As EV waste looms, is Li-ion battery recycling ready to roar?

Estimated material value in a 60 kWh battery of different chemistries based on April 2020 metal prices.

Despite COVID-19, substantial volumes of lithium-ion (Li-ion) batteries will soon be reaching their end-of-life stage, raising concerns about disposal and recycling. These energy storage solutions are commonly found powering popular portable digital devices such as smartphones and laptops. The associated waste totals are at risk of risingly sharply over the next two decades, however, as result of the recent and ongoing boom in electric vehicle (EV) sales.

A new report from IDTechEx estimates that 2020 will see 330kt of Li-ion battery waste. The majority of this will derive from consumer electronics. However, it is the sheer volume of end-of-life EV batteries which will be problematic if not managed properly.

So, as an unintended consequence of our efforts to tackle climate risk by cutting carbon emissions from transport, could we be in danger of seeing our circular economy ambitions take a massive hit?

The good news, according to the research findings, is that there are several factors which suggest the recycling market will grow to meet the surge in demand.

Minimise supply chain risk

The large electric vehicle markets of Europe and the USA are increasingly concerned with the implications of relying on external raw material and battery supplies and are actively seeking to develop a domestic supply of critical materials, including those present in Li-ion batteries. While the US is home to some key material resources such as graphite and lithium, Europe is resource-poor. Recycling, of manufacturing scrap or end-of-life batteries, could therefore be a key resource allowing for some diversification of supply.

Capture embedded value

For the lithium-cobalt-oxide batteries used in the vast majority of consumer devices, the intrinsic value is relatively high, and recycling can be profitable from recovering cobalt and copper alone. Indeed, old consumer electronics could be a significant source of cobalt in the short-medium term, though hoarding, collection and distribution challenges make this unlikely.

EV batteries on the other hand will be easier to track, collect and manage. However, the material value in an EV battery, on a $/kg basis, is lower due to the smaller amounts of cobalt used per kWh — and manufacturers are aiming to continue reducing cobalt content, and even nickel, too, further down the line.

With this in mind, numerous companies are developing and commercialising various recycling processes, and combinations thereof, to recover more material from Li-ion cells in order to capture as much value as possible.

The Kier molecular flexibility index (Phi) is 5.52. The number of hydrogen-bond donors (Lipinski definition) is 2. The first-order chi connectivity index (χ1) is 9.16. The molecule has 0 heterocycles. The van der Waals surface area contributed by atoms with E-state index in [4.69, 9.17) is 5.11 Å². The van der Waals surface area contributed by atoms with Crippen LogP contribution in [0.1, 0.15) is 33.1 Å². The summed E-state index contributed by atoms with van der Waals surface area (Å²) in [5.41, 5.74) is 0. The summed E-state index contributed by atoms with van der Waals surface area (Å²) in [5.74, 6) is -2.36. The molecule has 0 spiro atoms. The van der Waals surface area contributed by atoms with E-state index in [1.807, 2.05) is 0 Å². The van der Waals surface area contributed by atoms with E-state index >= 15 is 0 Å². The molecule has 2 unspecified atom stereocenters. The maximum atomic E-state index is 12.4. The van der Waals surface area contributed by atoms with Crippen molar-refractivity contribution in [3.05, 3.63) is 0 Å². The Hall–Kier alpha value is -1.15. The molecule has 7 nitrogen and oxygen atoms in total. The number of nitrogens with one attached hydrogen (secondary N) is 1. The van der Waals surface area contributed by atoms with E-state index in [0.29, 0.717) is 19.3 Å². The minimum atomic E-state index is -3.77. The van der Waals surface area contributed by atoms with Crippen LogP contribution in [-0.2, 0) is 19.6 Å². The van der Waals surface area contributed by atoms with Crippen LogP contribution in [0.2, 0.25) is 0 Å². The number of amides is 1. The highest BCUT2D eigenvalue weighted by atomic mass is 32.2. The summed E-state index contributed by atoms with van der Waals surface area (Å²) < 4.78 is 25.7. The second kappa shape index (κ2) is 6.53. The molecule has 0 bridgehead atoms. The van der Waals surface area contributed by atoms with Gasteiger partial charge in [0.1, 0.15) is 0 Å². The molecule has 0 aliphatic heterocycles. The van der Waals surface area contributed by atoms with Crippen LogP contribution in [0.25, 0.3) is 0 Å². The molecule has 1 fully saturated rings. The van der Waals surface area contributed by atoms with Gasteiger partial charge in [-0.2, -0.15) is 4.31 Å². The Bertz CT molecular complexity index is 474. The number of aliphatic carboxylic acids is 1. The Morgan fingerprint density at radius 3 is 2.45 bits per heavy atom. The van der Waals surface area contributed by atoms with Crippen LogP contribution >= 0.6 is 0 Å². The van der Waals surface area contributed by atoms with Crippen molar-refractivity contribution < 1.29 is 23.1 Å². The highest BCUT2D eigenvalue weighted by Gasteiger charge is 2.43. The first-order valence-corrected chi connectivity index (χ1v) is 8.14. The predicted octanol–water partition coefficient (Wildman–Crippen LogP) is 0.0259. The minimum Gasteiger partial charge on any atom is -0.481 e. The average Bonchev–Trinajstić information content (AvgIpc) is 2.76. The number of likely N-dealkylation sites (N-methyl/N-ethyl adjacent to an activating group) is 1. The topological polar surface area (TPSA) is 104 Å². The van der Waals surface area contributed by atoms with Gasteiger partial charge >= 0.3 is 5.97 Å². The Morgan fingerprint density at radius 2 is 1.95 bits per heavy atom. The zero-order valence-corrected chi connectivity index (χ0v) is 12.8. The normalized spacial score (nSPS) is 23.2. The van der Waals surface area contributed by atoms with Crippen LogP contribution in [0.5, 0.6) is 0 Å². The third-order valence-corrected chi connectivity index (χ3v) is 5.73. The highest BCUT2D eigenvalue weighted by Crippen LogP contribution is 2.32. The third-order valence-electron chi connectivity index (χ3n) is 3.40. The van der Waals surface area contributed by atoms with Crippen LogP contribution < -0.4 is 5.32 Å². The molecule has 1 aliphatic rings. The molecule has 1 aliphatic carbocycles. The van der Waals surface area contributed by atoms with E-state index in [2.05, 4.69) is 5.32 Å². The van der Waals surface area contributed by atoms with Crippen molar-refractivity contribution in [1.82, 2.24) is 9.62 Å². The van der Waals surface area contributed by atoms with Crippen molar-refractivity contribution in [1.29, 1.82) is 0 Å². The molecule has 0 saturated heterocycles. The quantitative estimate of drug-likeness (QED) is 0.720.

Improve the sustainability of Li-ion batteries

The importance of sustainable battery production should not be overlooked. The growth in electric vehicle and stationary storage markets are driven by environmental concerns. As the environmental and ethical impacts of Li-ion production are increasingly highlighted, so too is the importance of considering the entire life cycle of Li-ion batteries.

Ensuring proper end-of-life management, for example via recycling, and using recycled material can help reduce energy and material requirements throughout the manufacturing chain and could help present companies with a marketing advantage.

Europe has seen increasing interest in providing EVs with domestic supply of batteries, for instance from Northvolt, PSA-Saft, TerraE or Britishvolt. However, competing with Asian battery giants on volume and cost is likely to be a difficult proposition. Instead, ensuring minimal environmental footprint and visible supply chains can be a differentiator for them.

The IDTechEx report Li-ion Battery Recycling: 2020-2040 provides an overview of the current market landscape and trends in Li-ion battery recycling, as well as an in-depth analysis of key recycling processes and technologies. It also looks at key market players and explores the battery recycling value chain from a lifecycle perspective: from mining and processing, to battery materials and production, battery usage, throughout to recycling (or second life and recycling).


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